Errol Kalmancsi has been given the task of getting ex-offenders into employment.

"It's a blank canvas," he says in a role that has been newly created to bridge the gap between iwi, Ngati Kahungunu, and the Department of Corrections.

Kalmancsi is a Hungarian Maori who hails from Rotorua, Te Arawa and Tuhourangi is his hapu. He started the role in November last year.

His love of helping people is what drew him to the job so that he can make a difference in people's lives.


"If I can do my little bit that's me, it was a no brainer," he says.

"It's about trying to get them through the door because they've got a lot of things going on so it's about getting them work ready."

He's the community offender recruitment consultant for Corrections and it's a job he takes seriously.

"It's hard a road to hoe. Last month in January, we got 16 people into work, one non-Maori and the rest Kahungunu, which is a good win," he says.

"It's about connecting people, it's more about what we can do to create a pathway because we have a lot of people with no skills.

"I love to help Maori too because we are very disproportionate, considering how much of the population is Maori, compared to how many are in prison."

The most recent statistics show that Maori make up almost 15 per cent of the population while they make up 51 per cent of the prison population nationwide.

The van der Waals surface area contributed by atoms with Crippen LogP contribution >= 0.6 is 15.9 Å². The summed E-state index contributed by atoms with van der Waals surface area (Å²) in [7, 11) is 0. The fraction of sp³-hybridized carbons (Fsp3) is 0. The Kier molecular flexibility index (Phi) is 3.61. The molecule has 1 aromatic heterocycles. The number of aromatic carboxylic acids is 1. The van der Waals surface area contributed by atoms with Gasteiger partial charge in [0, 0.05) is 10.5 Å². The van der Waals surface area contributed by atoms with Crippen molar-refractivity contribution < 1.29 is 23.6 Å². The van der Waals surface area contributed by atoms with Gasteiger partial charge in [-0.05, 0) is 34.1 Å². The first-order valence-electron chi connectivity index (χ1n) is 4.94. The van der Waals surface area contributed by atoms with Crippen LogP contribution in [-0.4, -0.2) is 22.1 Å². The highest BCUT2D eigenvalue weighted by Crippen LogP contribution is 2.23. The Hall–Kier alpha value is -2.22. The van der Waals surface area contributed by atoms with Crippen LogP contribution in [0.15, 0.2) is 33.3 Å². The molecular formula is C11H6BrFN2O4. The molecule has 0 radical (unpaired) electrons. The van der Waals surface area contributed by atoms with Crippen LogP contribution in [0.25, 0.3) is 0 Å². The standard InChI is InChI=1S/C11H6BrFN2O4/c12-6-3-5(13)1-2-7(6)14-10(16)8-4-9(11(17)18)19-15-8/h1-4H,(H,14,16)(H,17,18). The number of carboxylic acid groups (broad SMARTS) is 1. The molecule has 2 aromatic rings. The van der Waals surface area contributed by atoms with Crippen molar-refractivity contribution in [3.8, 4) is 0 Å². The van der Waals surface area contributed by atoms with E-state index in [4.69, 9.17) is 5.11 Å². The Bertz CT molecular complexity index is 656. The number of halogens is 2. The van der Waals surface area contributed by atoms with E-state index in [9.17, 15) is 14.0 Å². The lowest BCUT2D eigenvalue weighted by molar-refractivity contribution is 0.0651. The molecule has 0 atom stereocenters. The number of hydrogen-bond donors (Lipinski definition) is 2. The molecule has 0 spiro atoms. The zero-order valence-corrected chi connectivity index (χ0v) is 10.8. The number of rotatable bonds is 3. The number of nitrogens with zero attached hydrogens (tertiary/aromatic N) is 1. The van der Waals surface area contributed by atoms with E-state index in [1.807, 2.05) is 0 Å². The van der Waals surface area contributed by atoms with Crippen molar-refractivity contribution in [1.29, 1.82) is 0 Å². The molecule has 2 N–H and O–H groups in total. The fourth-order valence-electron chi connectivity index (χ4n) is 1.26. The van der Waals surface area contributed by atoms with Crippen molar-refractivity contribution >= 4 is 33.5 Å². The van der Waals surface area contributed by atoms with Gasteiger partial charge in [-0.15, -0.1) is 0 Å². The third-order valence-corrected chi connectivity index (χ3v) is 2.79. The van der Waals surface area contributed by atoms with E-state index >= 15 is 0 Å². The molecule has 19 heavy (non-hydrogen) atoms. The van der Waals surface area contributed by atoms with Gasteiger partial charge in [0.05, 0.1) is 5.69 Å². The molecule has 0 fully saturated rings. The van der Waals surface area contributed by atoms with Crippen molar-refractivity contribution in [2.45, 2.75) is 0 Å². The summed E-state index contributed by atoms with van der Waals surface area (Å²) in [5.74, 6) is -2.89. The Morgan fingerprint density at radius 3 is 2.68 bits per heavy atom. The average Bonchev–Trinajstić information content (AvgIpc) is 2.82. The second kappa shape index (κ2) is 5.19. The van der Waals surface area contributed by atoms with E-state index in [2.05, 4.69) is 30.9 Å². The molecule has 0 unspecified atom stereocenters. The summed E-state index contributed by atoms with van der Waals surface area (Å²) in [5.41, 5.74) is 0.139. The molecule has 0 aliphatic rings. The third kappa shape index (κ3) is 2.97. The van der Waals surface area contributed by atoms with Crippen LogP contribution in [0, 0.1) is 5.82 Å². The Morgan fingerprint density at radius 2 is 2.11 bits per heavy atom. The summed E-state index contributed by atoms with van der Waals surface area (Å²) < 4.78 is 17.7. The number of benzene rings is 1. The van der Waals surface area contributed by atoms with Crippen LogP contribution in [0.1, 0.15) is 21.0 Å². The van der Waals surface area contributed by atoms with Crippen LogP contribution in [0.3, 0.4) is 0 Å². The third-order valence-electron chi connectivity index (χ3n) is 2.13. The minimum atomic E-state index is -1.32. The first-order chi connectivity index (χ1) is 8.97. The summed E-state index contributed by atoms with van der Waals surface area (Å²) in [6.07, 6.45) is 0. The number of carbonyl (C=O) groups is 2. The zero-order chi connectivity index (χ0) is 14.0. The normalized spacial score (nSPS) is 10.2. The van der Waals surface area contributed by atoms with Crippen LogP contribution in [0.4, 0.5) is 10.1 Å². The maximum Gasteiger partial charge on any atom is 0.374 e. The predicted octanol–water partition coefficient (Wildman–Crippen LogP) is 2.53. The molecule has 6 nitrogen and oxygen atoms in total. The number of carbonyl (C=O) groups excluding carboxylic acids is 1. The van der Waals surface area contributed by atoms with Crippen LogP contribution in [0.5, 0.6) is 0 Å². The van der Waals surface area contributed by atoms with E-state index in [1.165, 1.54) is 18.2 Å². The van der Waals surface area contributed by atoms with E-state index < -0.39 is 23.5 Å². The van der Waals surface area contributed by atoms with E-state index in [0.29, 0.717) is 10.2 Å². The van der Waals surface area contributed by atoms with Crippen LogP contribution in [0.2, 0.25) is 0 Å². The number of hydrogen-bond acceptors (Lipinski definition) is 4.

Kalmancsi says that finding employment can be difficult because of the many challenges they are facing in their lives.

"They don't live normal lives as we know it because of their backgrounds and offending history.

"They don't always have the right support at home, whether it's drugs, alcohol issues, some of them are young and not brought up with a proper work ethic."

But he says it's about breaking that cycle, that train of thought, so that they can see the future in having a job.

He's creating relationships with some of the biggest construction and forestry companies in Hawke's Bay where he hopes to create pre-employment training opportunities for the men.

"It'll give them skills to go forward which can lead to a sustainable career opportunity, something that pays well and can lead them somewhere."

The collective outcome between Corrections and Ngati Kahungunu is to work with employers who are willing to give them a second chance at life and for the men to become reliable employees.